Thank to a solar charger that only charged my phone for three seconds at a time, I haven’t been able to blog as much as I had hoped. In reality, the first two weeks of hiking were almost entirely consumed with walking, eating, or sleeping, so I probably wouldn’t have blogged even with unlimited power. But it seemed like a nice excuse.
So, to catch up, I’m just going to write a few quick highlights from each day of the first week.
Day 2: I spent most of the day being blown away by how gorgeous southern California was. Miguel and I walked about twelve miles from Lake Morena to a campground that is either Cibbet’s Creek or Cibbet’s Flat, depending on which sign you read. Though it was sunny most of the day, it turned to rain shortly after we got to the campground. Wendy, Jasmine, and Clint had saved us a spot under 2 sprawling oak trees, so we spent most of the evening huddling in our tents and talking to one another through the rainflies.
Day Three: We had an easy 10 miles from Cibbet’s to Mount Laguna. I was extremely hangry by the time I got there, but luckily my hiking partners didn’t shoot me for it–instead, we went to a cafe and had burgers, then rented a cabin for the express purpose of letting our stuff dry out. The cabin was two rooms and every time the furnace kicked on I thought there was thunder, but they provided us with a Styrofoam cup of laundry soap and a few five gallon buckets, so we felt fortunate indeed. Every hook, rod, and doorknob was covered with our wet things from the night before. We spent the evening watching Family Feud and not regretting that we weren’t in the storm outside.
Day four: The climb our of Mount Laguna had been one of the coolest parts of the trip. For miles the trail hugs the edge of Storm Canyon, a plain that the natives used to live in during the winter before heading to the mountains we were climbing through to escape the summer heat. Also, there was a sign near the trail that gave the name and history of the canyon. Who am I to pass up a good sign?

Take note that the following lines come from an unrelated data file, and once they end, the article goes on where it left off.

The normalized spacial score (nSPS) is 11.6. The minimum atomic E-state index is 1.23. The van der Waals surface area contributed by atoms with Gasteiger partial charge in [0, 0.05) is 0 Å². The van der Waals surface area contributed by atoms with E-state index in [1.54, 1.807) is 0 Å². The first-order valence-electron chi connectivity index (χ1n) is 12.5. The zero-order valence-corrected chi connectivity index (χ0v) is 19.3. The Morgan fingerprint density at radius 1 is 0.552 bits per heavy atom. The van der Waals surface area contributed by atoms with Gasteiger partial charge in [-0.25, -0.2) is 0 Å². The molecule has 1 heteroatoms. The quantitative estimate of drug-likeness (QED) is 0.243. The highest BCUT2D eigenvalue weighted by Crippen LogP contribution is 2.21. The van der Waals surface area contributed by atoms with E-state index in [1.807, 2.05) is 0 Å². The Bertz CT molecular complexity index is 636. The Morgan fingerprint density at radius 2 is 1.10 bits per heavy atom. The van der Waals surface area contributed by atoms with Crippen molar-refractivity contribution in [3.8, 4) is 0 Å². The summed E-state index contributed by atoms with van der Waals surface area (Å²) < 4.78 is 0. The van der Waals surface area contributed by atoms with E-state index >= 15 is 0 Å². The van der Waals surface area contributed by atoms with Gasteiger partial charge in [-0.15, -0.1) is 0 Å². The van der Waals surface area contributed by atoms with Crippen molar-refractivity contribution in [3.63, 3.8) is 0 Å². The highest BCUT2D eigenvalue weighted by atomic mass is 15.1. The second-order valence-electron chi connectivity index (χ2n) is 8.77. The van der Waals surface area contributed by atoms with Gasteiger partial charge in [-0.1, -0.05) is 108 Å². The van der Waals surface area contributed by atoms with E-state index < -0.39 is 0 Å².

We camped that night with about a dozen others on a very exposed mountain top near a horse trough, which we filtered water from the next morning. I slept terribly because of the wind, but around midnight I remembered I had earplugs in my bag and fell soundly asleep. It turns out, the wind died shortly thereafter anyways and a heavy fog rolled in. And that’s how we ended up stuffing wet tents into our packs yet again.
Day five: What do you get when you combine out-running thunderstorms, sitting on a cactus, and sleeping under an overpass? Just another day on the PCT, of course! After an adventurous 15-17 miles, a group of about 16 of us slept under the bridge at Scissors Crossing. When we arrived we found trail magic: a box of oranges, avocados, and strawberries left by Magic Rob, the son of a thru-hiker who wasn’t even there at that moment. It was the best dinner I’d had the whole trail, including the burgers in town.
Day 6: Sometimes, you spend the morning climbing the barren side of a mountain that isn’t nearly as scenic as the ones you climbed yesterday, and it’s hot and you forget to reapply sunscreen and you wonder how terribly this trip will age your hands and it’s too windy to use your umbrella for shade and you’re getting passed by 60-year-olds, literal 60-year-olds! And should you just go home because otherwise you have to do the distance you’ve just done like 25 more times to get to Canada–and then you find yourself camping on a ridge on top of a mountain with some of the 60-year-olds who passed you, and you get to watch the world turn purple and you realize, you only get to do this like 25 more times before you get to Canada.
Day 7: I spent most of my last day of Section A enjoying the giant oak trees we got to pass by. There was more trail magic, and this time I got to meet Magic Rob and his dad, Papa Buff!! He met about ten of us where the trail meets a road, and brought us avocado and tomato sandwiches, chips, fruit, drinks, and–wonder of wonders!–brownies!!! After a lovely rest in which we all politely asked after one anothers’ injuries, we continued 6 miles to Warner Springs.
The walk there was one of my favorite parts of the trail. There were miles of prairie, with violets, dandelions, poppies, and lamb’s ear all rustling in the gentle breeze. At one point we had to get off the trail because there were cows in the way. And we saw Eagle Rock, a clump of boulders shaped like an Eagle. Luckily, my phone died just before we reached that spot, so I have no photos to post. However, I did get some on Miguel’s phone, so I’ll have them eventually.
When we finally shuffled into Warner Springs around 4, we were given a 5-gallon bucket and towel. They had hot water and privacy stalls in the back. Once I washed, I cleaned my clothes and added them to the chain-link fence behind the Resource Center to dry. With so many hikers camping there, it was hard to find a spot big enough for all my clothes. Miguel and I decided to take the next day off.